Freedom of the Press

Panama

Panama

Freedom of the Press 2014

2014 Scores

Press Status

Partly Free

Press Freedom Score
(0 = best, 100 = worst)

50

Political Environment
(0 = best, 40 = worst)

20

Economic Environment
(0 = best, 30 = worst)

13

Press freedom in Panama continued to be threatened in 2013 by both the judicial branch and state agencies under the direct supervision of President Ricardo Martinelli, with the risk of legal repercussions encouraging self-censorship among journalists. Freedoms of speech and of the press are protected by the constitution, but the law allows for the prosecution of journalists for vaguely defined offenses related to the exposure of private information, and prescribes severe penalties for leaking government information to the press.

Although there has been discussion about repeal, journalists are still constrained by  desacato (disrespect) laws that protect government officials from public criticism. Since 2008, imprisonment has been excluded as a punishment for libel and slander against high-ranking public officials, but they remain criminal offenses. Cases occur regularly and often take years to move through the legal system. In April 2013, managers of the daily La Estrella were ordered to stand trial on charges of violating the honor of Lourdes Castillo, a member of the Panama Canal Authority. The case, which stemmed from a series of articles on contracting irregularities, was ongoing at year’s end. The Inter American Press Association (IAPA) reported that at least four papers faced court cases during 2013. In addition, the administration exploited the Electoral Ethical Pact—which established a code of conduct to promote clean elections in 2014—to issue a nonmonetary sanction against the daily Panama America after it published an investigation on a congressman and Panama City mayoral candidate who was being sued by his former wife for child support.

Despite the existence of transparency legislation, access to public information remains limited. Government officials sometimes refuse to release information, especially in cases involving corruption, and updates to official websites are often late, if undertaken at all.

The press encountered instances of censorship during 2013, as tension increased between the Martinelli administration and the media. The president has alleged that the media “only like bad news” and accused owners of using their outlets “to blackmail and scare presidents and ministers.” In October the website of La Prensa newspaper was blocked for eight hours following its reporting about the investigation of Martinelli relatives who had allegedly received payoffs from an associate of former Italian prime minister Silvio Berlusconi. The president often refuses questions from outlets he deems antagonistic, especially La Prensa, and multiple officials in Martinelli’s administration have refused to give interviews to news channels they consider to be opposed to the government.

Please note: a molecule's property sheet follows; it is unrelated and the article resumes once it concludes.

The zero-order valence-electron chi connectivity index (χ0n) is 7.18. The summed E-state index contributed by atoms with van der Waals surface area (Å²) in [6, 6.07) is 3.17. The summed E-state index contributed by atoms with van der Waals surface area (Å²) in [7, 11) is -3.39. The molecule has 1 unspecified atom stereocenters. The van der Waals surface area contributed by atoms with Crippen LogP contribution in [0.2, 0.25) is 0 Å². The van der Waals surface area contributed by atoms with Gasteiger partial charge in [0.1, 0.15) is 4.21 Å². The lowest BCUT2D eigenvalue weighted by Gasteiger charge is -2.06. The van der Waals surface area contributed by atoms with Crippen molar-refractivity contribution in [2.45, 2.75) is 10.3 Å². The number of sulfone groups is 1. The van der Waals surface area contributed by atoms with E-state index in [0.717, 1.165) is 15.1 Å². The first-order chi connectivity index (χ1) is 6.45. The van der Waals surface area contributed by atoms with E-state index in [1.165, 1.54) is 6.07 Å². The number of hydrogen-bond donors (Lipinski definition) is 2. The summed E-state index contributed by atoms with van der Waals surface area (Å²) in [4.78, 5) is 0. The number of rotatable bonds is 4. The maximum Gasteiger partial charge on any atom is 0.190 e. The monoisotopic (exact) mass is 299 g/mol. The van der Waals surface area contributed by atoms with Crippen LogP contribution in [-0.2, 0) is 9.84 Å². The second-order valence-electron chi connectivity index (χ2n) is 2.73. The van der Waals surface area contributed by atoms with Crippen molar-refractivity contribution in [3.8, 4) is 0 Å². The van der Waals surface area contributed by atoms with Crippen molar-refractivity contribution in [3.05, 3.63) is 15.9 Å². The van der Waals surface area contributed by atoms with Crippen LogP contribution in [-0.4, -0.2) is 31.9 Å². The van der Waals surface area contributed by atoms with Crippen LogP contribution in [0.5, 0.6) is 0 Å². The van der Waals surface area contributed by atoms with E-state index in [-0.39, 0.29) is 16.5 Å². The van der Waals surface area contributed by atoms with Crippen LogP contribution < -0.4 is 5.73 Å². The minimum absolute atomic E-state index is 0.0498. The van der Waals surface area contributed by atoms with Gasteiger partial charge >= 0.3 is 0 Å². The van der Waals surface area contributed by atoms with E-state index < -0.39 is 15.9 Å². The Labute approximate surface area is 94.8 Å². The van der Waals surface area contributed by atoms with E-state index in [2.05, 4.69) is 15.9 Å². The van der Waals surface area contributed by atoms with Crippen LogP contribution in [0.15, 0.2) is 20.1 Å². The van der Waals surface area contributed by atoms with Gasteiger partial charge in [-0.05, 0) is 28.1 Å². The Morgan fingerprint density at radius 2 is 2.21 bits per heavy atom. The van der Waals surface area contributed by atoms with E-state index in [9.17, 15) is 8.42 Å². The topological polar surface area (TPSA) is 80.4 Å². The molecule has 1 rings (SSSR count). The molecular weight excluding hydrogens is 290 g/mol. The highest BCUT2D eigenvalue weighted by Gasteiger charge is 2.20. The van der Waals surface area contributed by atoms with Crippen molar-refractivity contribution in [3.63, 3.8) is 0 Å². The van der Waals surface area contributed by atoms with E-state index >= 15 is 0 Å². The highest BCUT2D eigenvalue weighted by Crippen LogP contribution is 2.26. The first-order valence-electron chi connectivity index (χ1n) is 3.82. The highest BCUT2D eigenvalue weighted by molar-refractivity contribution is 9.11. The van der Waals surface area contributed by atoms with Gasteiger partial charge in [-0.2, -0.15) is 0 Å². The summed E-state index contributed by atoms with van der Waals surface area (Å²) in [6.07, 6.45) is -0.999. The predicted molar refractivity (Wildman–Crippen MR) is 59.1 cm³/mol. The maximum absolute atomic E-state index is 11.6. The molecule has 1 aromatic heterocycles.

Journalists in Panama remain fairly safe compared with colleagues in some neighboring countries. However, verbal and physical attacks against independent news outlets and journalists continued in 2013, in line with a trend of increased tensions since 2010. The Union of Panamanian Journalists registered 43 episodes of abuse as of the end of August, most of which involved verbal threats and intimidation. In June, Elizabeth González and cameraman Bolívar Jurado of Canal TVN were detained by Security Council guards for allegedly violating security norms after filming near Ancón Hill outside Panama City, which is considered a high-security area. After officials reviewed the video material, they released the reporters. In a positive development that month, a criminal court convicted and imposed lengthy prison sentences on  five defendants for the murder of Darío Fernández Jaén, a radio station owner from Coclé Province who had been shot and killed in 2011 over his outlet’s reporting on local corruption.

All Panamanian media outlets are privately owned, with the exception of one state-owned television network and one radio station. There are at least five daily papers, around 100 radio stations, and several national television networks. Cross-ownership between print and broadcast media is prohibited. However, Martinelli is known to own several newspapers in Panama City, along with at least one television station, and critics have labeled him “the tropical Berlusconi.” In June 2013, Martinelli announced that he had bought six radio stations in the interior of the country. The government has also been accused of distributing official advertising according to political criteria. In another possible sign of state pressure, the agency in charge of consumers’ rights opened an investigation in January to determine whether a 15-cent rise in the cover price of La Prensa and La Estrella constituted a violation of antimonopoly laws; the case was subsequently suspended. There are no government restrictions on the internet, which was accessed by 43 percent of the population in 2013.